Eric Wohlgemuth, PhD

Eric Wohlgemuth
Eric Wohlgemuth
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Eric received his B.A. and M.A. degrees at California State University, Chico, and his Ph.D. from University of California, Davis, in 2004. He has worked as a professional archaeologist since 1977. Since joining Far Western in 1985, he has conducted archaeobotanical research (the study of plant remains preserved in archaeological sites) at hundreds of sites throughout California and Nevada, and acted as Principal Investigator on a wide array of projects. He has written more than 100 technical archaeobotanical and generalist reports, including peer-reviewed publications on California plant remains.

Wohlgemuth, Eric

2016

Report on Excavations at Site CA-NAP-39,Tulucay Bridge Repair Project, State Route 121,  Napa County, California.

Wohlgemuth, Eric, Meta Bunse, Julia Costello, and Jeff Rosenthal

2006

Prehistoric Land Use and Obsidian Production in Upper Napa Valley: Extended Phase I Investigations of CA-NAP-710/H, -711, and -805, and Phase II Investigations at CA-NAP-710/H, and CA-NAP-712, along State Route 29 near St. Helena, Napa County, California

Wohlgemuth, Eric, Angela Younie, and Adrian Whitaker

2017

Data Recovery Excavations at CA-CAL-277/H for the Big Tree Creek Storm Water Compliance Project, State Route 4, Calaveras County, California.

His more general interests include the archaeology of central California, and the evolution of complex hunter-gatherer societies and their transition to agricultural economies.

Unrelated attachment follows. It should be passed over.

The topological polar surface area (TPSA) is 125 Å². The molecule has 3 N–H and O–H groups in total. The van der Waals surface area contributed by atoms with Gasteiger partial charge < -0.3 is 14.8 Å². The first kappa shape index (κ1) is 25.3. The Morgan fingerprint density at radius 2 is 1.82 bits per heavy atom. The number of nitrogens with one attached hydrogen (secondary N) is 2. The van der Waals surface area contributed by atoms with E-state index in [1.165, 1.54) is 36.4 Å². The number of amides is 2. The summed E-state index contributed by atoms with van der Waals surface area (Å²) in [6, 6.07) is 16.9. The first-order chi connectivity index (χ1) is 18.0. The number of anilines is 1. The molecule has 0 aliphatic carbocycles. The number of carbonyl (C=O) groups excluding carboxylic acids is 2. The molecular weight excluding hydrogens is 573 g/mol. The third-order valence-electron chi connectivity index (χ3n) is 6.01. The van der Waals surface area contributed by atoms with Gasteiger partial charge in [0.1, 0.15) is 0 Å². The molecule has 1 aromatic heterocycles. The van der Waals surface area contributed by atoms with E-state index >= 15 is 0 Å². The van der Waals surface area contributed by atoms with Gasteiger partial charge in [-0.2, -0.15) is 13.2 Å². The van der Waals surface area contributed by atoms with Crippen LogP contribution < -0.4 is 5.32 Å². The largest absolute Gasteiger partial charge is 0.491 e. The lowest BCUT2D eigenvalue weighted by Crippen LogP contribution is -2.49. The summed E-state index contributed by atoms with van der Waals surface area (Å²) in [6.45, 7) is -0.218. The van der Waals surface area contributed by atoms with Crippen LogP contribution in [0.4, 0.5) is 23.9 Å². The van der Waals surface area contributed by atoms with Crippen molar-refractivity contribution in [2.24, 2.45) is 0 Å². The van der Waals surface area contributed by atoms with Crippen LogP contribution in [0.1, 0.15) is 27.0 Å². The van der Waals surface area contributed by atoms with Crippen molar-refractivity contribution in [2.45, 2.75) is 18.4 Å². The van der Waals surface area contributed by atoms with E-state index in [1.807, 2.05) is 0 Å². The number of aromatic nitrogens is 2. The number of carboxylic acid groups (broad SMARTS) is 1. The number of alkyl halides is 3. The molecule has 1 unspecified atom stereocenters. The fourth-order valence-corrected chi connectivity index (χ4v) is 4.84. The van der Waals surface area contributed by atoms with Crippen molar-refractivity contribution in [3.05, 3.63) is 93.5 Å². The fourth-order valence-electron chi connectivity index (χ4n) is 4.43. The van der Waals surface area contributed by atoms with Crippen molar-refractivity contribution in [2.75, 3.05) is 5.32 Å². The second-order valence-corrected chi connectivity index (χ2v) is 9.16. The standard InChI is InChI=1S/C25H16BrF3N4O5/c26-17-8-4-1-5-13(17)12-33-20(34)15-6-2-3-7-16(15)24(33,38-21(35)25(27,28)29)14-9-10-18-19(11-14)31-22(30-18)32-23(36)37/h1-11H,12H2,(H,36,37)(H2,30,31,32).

Eric directs a team of archaeobotanists that specializes in the recovery and identification of charred plant remains from archaeological sites. In conjunction with remains of animals, fish, and shellfish, plant remains are used to:

  • Document prehistoric and historic-era use of food resources and landscapes.
  • Identify changes in use of native foods across time and space.
  • Reconstruct past environments and their changing patterns as landscapes evolved.
  • Contrast food remains with fuel residue through wood charcoal identification (working with Paleoscapes of Bailey, Colorado).

Far Western’s archaeobotany lab features:

  • Flotation equipment and personnel capable of processing hundreds of archaeological sediment samples.
  • A reference collection of more than 1,000 seed, fruit, root, and wood samples from California and Nevada.
  • A relational data base with quantitative and qualitative data on more than 2,500 flotation samples from central and northern California.
  • Binocular microscopes ranging from 7-70X magnification, including digital image capture capability.
  • A digital scale with resolution to 0.1 milligram for weighing nutshell and berry pit fragments.

 

 

Inventory
Evaluation and Testing
Effects Mitigation
Geoarchaeology
Sensivity and Constraints
Environmental Planning Support
GIS and Cartography
Monitoring
Public Outreach and Interpretation
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